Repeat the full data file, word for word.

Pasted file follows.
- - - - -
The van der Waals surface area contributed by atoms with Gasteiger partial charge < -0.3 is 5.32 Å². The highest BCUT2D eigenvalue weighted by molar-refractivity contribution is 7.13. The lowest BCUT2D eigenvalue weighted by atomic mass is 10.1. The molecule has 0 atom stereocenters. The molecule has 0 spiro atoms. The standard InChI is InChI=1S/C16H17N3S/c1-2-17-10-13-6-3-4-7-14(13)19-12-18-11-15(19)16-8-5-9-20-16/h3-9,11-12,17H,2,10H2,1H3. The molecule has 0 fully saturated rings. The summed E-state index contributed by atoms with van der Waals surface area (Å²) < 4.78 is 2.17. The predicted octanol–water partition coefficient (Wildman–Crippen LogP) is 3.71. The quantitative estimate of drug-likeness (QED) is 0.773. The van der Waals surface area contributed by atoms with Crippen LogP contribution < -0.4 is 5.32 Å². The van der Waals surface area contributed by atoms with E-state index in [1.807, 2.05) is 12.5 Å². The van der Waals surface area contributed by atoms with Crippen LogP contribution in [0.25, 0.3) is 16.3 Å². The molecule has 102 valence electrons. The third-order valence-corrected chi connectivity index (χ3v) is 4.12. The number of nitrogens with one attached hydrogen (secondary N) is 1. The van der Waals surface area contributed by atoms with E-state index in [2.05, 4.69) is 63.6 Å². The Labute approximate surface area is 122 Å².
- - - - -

The van der Waals surface area contributed by atoms with Gasteiger partial charge < -0.3 is 5.32 Å². The highest BCUT2D eigenvalue weighted by molar-refractivity contribution is 7.13. The lowest BCUT2D eigenvalue weighted by atomic mass is 10.1. The molecule has 0 atom stereocenters. The molecule has 0 spiro atoms. The standard InChI is InChI=1S/C16H17N3S/c1-2-17-10-13-6-3-4-7-14(13)19-12-18-11-15(19)16-8-5-9-20-16/h3-9,11-12,17H,2,10H2,1H3. The molecule has 0 fully saturated rings. The summed E-state index contributed by atoms with van der Waals surface area (Å²) < 4.78 is 2.17. The predicted octanol–water partition coefficient (Wildman–Crippen LogP) is 3.71. The quantitative estimate of drug-likeness (QED) is 0.773. The van der Waals surface area contributed by atoms with Crippen LogP contribution < -0.4 is 5.32 Å². The van der Waals surface area contributed by atoms with E-state index in [1.807, 2.05) is 12.5 Å². The van der Waals surface area contributed by atoms with Crippen LogP contribution in [0.25, 0.3) is 16.3 Å². The molecule has 102 valence electrons. The third-order valence-corrected chi connectivity index (χ3v) is 4.12. The number of nitrogens with one attached hydrogen (secondary N) is 1. The van der Waals surface area contributed by atoms with E-state index in [2.05, 4.69) is 63.6 Å². The Labute approximate surface area is 122 Å².